Advanced Search

Study Preview



Study Title and Description

Caffeine decreases exercise-induced myocardial flow reserve.



Key Questions Addressed
1 For [population], is caffeine intake above [exposure dose], compared to intakes [exposure dose] or less, associated with adverse effects on cardiovascular outcomes?
  • Comments Comments (
    0
    ) |

Primary Publication Information
  • Comments Comments (
    0
    ) |
TitleData
Title Caffeine decreases exercise-induced myocardial flow reserve.
Author M Namdar,P Koepfli,R Grathwohl,PT Siegrist,M Klainguti,T Schepis,R Delaloye,CA Wyss,SP Fleischmann,O Gaemperli,PA Kaufmann,
Country
Year 2006
Numbers

Secondary Publication Information
There are currently no secondary publications defined for this study.


Extraction Form: Cardiovascular Design
Design Details
Question... Follow Up Answer Follow-up Answer
What outcome is being evaluated in this paper? Cardiovascular
  • Comments Comments (
    0
    ) |
What is the objective of the study (as reported by the authors)? We studied the acute effect of caffeine on myocardial blood flow (MBF) at rest and exercise in healthy volunteers at normoxia and during acute exposure to simulated altitude.
  • Comments Comments (
    0
    ) |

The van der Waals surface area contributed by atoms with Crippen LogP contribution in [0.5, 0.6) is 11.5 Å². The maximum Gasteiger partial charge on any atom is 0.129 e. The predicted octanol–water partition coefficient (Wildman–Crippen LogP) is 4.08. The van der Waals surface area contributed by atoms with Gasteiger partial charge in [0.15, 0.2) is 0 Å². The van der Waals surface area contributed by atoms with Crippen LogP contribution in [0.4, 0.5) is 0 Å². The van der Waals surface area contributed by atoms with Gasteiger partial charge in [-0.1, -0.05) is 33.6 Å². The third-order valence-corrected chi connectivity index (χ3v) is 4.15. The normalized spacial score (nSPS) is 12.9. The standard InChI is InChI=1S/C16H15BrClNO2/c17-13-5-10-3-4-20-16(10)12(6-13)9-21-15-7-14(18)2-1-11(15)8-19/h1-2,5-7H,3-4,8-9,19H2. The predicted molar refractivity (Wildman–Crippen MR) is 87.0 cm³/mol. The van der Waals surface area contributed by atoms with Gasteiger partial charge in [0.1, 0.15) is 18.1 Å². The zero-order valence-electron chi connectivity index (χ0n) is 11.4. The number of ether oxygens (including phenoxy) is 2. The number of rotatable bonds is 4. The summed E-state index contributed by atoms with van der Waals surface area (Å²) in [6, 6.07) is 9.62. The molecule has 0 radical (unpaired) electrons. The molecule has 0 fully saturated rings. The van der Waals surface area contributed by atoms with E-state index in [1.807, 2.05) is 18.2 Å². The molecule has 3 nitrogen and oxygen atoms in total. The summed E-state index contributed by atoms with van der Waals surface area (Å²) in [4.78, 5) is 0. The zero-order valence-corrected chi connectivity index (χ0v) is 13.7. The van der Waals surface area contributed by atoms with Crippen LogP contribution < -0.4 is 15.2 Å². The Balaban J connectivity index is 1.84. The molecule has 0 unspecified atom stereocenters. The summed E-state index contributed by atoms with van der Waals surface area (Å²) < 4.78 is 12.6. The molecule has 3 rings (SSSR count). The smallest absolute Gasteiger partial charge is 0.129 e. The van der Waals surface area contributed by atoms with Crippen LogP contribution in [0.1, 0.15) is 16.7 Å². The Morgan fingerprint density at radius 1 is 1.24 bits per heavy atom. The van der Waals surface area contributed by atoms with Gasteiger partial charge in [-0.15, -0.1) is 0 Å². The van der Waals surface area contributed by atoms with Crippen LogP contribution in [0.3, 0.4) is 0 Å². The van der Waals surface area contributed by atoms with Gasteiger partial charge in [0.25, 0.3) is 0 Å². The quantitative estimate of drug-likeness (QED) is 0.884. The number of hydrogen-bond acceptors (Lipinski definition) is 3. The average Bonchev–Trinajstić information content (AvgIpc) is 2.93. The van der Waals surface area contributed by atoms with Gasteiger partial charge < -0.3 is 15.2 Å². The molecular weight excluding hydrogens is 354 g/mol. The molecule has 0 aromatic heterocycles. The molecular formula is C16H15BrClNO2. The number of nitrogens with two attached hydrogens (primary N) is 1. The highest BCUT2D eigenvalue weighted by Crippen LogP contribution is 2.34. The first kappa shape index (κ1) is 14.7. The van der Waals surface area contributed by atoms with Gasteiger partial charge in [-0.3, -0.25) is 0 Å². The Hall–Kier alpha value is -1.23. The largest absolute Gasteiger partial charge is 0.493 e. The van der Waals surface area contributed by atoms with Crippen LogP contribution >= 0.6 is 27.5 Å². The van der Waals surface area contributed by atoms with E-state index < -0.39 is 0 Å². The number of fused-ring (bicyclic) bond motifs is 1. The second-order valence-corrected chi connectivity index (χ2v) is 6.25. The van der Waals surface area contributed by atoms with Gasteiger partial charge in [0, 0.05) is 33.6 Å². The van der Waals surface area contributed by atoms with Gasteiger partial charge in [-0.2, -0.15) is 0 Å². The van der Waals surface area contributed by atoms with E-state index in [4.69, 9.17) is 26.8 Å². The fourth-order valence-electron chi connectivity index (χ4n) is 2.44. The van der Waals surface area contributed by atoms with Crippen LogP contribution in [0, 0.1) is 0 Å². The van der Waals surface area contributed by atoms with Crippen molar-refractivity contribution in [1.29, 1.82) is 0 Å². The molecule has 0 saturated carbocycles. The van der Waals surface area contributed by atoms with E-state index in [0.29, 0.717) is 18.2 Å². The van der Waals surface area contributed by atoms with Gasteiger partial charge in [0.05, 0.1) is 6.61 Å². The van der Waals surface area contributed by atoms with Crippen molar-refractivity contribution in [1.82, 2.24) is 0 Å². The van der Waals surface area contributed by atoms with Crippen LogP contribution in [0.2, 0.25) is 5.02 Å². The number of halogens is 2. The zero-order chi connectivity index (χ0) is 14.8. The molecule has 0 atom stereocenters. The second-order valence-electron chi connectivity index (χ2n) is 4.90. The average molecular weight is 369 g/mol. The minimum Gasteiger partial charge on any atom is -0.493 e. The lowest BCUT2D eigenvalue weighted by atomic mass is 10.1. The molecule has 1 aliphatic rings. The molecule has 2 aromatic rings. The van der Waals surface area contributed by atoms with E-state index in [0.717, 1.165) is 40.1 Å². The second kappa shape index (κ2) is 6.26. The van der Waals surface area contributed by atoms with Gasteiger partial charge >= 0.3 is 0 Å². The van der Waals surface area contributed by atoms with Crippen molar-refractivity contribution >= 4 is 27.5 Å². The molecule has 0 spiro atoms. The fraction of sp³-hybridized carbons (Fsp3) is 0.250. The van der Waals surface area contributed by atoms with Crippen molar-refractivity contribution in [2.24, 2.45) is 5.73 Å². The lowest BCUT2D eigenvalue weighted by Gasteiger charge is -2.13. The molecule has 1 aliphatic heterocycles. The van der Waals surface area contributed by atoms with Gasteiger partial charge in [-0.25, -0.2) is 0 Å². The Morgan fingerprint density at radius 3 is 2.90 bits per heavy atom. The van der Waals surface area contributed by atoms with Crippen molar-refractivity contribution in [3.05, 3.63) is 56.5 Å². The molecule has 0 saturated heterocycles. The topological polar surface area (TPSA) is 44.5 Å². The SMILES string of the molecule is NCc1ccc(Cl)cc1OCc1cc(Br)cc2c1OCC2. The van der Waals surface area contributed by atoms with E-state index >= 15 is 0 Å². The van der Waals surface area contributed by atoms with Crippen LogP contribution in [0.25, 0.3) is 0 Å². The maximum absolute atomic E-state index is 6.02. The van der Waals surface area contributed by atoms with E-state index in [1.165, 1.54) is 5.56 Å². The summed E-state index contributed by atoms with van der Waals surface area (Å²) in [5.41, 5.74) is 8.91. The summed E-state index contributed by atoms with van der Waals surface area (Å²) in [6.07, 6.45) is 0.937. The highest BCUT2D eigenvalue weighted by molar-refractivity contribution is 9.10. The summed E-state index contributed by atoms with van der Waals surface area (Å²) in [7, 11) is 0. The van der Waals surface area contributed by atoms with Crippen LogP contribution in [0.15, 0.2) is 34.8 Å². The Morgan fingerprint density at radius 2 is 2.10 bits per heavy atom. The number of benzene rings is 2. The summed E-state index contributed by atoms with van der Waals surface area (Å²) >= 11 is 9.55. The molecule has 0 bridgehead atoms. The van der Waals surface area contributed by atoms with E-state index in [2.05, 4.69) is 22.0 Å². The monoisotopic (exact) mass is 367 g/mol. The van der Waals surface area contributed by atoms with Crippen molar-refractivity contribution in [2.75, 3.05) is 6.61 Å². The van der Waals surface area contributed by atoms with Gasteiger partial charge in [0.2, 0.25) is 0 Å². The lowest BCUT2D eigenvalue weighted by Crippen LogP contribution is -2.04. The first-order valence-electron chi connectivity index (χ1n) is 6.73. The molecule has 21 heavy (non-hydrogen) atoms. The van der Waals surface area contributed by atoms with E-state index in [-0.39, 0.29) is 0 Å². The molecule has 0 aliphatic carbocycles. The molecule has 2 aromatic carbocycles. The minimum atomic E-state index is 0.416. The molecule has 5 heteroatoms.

Provide a general description of the methods as reported by the authors. Information should be extracted based on relevance to the SR (i.e., caffeine related methods) Study Population Eighteen healthy volunteers (7 women, 11 men) were included in the study. The patients had no history of and low clinical probability for CAD. Normal lipid profiles were found in each individual. All patients were habitual coffee drinkers (at least two cups of coffee per day) but refrained from ingesting caffeinated beverages or food for 36 h before the study. Study Protocol For group 1 (n = 10; mean age, 27 +/- 6 years), with the patient’s feet attached to a bicycle ergometer (model 380 B, Siemens-Elema AG, Bulach, Switzerland), MBF was measured at rest and during supine bicycle exercise-induced hyperemia at normoxia corresponding to 450 m above sea level (i.e., Zurich ground altitude). The MBF measurement was performed immediately after the end of exercise. This was followed by oral intake of a commercially available tablet containing 200 mg caffeine as only active substance (GlaxoSmithKline, Pittsburgh, Pennsylvania). Fifty minutes later, the measurements were repeated using the same protocol used at baseline. Group 2 (n = 8; mean age, 29 +/- 4 years) underwent the same study protocol as group 1 while exposed to a hypoxia simulating an altitude of 4,500 m throughout the study. Heart rate and peripheral arterial oxygen saturation (Sa O2) were recorded with a finger pulse oximeter (Nellcor N-200E, Nellcor Inc., Hayward, California). After achieving a cardiorespiratory steady state as assessed by a steady end-tidal CO2 partial pressure, Sa O2 , and heart rate, positron emission tomography (PET) measurements were performed. During the examination, blood pressure was continuously monitored by a Finapress BP Monitor (BOC Inc., Englewood, Colorado) and recorded at one-minute intervals. The electrocardiogram was monitored continuously throughout the procedure, and a 12-lead electrocardiogram was recorded at baseline and every minute during exercise at each level as well as during five minutes of recovery. Venous blood samples to determine serum caffeine concentration and lipid values were drawn before baseline resting scan and before post-caffeine bicycle exercise. Image Acquisition The MBF was assessed at the PET Center of the University Hospital in Zurich on a GE Advance positron emission tomograph (GE Medical Systems, Milwaukee, Wisconsin). Image Processing The obtained sinograms were corrected for attenuation and reconstructed on a Sun workstation (Sun Microsystems, Mountain View, California) using standard reconstruction algorithms. Coronary Resistance and MFR To account for the variability of coronary driving pressure, the ratio of mean arterial pressure to MBF was calculated as an index of coronary resistance. The MFR was defined as the ratio of MBF during physiologic hyperemia (induced by exercise) to MBF at rest and was calculated for baseline and repeated measurements. Statistical Analysis. Data are reported as mean values +/- standard deviation. Hemodynamic and PET data at rest and during stress were compared using the paired Student t test; p values of < 0.05 were considered to indicate statistical significance.